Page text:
Lot # 22 1925 Bugatti Type 35 Grand Prix; S/N 4487; Engine # 43; Blue/Black leather; Estimate $2,600,000 - $3,200,000; Visually maintained, largely original, 3+ condition; With Reserve; Hammered Sold at $3,000,000 plus commission of 10.00%; Final Price $3,300,000 – RHD. Alloy wheels, single sidemount, single aeroscreen. – Original everything right down to the body undertrays, one of the original series of 'Lyon' Type 35s. Bought new by Wallace Bird, acquired from the Bird estate in 1962 by Henry Austin Clark, Jr. (for $1,750) and by the present owner from Clark. Restored in 2004 with all due sympathy to its originality and as good as it gets. Includes the original fuel tank, leather gearbox cover, road equipment and the original ARCA dash plate. – It helps to have a guide and in this case it was Scott Sargent who has maintained this Bugatti as well as the Williamsons' peerless collection. He could not have been more effusive in his praise for this Type 35's originality and completeness as well as the care it has received in the hands of its three owners. It is a marvelous piece of history, but it runs and drives, by all available evidence, superbly, lightly and with alacrity. This is a record price for a Type 35 and it deserves to be.
Gooding & Company, Fashion Square, Scottsdale, January 20-21, 2017
Pride of place at Gooding & Company’s Scottsdale auction in 2017 went to its two top-selling cars, the impressively original and well preserved ex-Wallace Bird Bugatti Type 35 and the impressively beautiful and sleek Ferrari 500 Superfast. At $3.3 and $2.915 million respectively they were the cream that rose to the top.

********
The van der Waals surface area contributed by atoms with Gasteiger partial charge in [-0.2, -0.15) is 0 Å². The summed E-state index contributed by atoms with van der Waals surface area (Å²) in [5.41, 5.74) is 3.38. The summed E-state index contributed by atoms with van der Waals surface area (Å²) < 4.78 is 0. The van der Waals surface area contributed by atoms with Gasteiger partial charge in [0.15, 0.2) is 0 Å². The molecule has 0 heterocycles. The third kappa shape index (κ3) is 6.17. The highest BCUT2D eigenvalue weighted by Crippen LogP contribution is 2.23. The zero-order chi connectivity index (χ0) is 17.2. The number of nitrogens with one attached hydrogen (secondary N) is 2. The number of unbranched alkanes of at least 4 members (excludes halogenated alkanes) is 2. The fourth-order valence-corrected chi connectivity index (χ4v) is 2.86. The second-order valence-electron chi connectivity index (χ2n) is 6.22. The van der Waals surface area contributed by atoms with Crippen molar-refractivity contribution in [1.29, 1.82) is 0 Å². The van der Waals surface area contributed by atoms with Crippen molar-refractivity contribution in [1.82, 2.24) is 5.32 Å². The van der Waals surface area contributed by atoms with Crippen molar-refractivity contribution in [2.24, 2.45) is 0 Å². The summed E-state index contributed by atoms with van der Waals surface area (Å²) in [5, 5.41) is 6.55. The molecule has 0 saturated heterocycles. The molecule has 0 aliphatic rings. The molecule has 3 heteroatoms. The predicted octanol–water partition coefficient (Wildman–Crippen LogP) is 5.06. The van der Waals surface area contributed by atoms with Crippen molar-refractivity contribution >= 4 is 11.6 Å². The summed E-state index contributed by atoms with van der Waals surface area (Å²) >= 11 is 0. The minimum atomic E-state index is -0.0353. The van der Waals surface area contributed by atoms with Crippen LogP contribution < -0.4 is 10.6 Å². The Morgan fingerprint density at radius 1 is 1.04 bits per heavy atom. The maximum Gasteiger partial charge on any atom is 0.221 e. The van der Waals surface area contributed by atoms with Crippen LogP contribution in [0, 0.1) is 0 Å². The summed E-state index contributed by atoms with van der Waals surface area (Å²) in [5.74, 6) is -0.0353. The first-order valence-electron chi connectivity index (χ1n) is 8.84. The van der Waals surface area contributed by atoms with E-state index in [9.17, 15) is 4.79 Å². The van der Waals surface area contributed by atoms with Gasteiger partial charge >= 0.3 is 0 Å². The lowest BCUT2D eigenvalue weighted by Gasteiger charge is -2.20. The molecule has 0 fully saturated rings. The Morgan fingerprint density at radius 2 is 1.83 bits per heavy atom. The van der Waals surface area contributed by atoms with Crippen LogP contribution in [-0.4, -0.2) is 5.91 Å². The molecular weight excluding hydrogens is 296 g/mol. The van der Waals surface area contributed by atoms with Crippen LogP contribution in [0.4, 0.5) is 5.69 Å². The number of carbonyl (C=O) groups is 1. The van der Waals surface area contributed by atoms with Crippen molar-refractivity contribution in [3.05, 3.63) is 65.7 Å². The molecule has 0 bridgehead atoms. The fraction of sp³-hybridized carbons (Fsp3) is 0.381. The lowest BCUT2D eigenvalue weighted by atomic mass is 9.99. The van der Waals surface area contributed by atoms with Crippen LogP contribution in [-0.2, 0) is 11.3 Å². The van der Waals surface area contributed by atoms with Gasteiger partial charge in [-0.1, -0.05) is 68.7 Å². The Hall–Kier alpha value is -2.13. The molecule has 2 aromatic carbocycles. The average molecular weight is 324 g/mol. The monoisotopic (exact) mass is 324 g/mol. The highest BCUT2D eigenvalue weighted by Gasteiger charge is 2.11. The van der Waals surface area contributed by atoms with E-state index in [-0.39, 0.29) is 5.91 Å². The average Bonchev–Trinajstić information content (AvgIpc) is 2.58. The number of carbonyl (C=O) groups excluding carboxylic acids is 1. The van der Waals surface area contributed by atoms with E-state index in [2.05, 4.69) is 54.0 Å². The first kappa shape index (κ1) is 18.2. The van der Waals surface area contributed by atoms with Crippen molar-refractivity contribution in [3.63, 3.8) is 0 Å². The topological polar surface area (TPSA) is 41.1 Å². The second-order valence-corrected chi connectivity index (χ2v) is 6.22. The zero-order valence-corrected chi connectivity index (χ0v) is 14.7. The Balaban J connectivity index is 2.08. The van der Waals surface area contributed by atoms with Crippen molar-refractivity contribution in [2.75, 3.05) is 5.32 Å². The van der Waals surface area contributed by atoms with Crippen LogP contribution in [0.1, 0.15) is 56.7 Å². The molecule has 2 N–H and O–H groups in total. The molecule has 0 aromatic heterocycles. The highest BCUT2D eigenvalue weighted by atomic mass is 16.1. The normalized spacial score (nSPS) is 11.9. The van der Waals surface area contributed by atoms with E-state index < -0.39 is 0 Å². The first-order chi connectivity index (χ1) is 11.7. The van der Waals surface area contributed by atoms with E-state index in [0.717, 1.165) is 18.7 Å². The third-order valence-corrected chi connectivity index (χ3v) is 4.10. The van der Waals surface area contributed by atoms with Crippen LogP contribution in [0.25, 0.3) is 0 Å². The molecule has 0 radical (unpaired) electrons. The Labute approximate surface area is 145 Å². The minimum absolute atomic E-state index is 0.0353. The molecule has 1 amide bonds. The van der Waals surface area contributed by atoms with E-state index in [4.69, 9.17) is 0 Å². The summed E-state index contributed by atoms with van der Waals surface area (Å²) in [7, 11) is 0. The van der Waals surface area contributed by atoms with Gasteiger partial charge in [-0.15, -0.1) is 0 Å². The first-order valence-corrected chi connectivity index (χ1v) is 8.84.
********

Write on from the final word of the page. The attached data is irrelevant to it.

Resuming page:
The sell-through was a respectable 84.1%. The sale total was the lowest since 2009 — in the wake of the financial crisis — and the reason was apparent in the modest presence of seven-figure cars on offer. While in 2016 there were fifteen cars with low estimates of $1 million or more and nine of them sold, in 2017 there were twelve, with seven sold.
Gooding proudly displayed one of the headline lots for Amelia Island, taking place a scant six weeks after Scottsdale, a Porsche 911 GT1 Strassenversion, and has announced that it also will offer a Jaguar XK SS (XKSS 716/XKD 575) there, two eight-figure cars. Either of them would have made a huge difference in the Scottsdale total. That neither of these were consigned to Scottsdale suggests that the makeup of the January Arizona audience is changing. In fact, none of the 2017 Scottsdale auctions had a car that was sold in eight-figures.
Is this, then, the new normal for Scottsdale? On the available evidence it would seem to be so as the available supply of high dollar consignments is spread over more, and bigger, auctions.
Even with that proviso, though, there was a tentful of wonderful, diverse, intriguing cars at Gooding & Company, including one, the ex-Dave Garroway SS100 that had special significance for me. Any one of them kept bidders’ eyes riveted on David Gooding and auctioneer Charlie Ross on the podium.
Here are the numbers:
Cars Offered / Sold
Sold < Low Est
Sold > High Est
126 / 106
113 / 97
126 / 113
117 / 110
106 / 101
118 / 116
129 / 121
125 / 114
101 / 84
93 / 86
Andrew Newton contributed some of the on-site observations and photographs; final comments are the responsibility of the editor.
Gooding and Company Scottsdale 2017 – Auction Report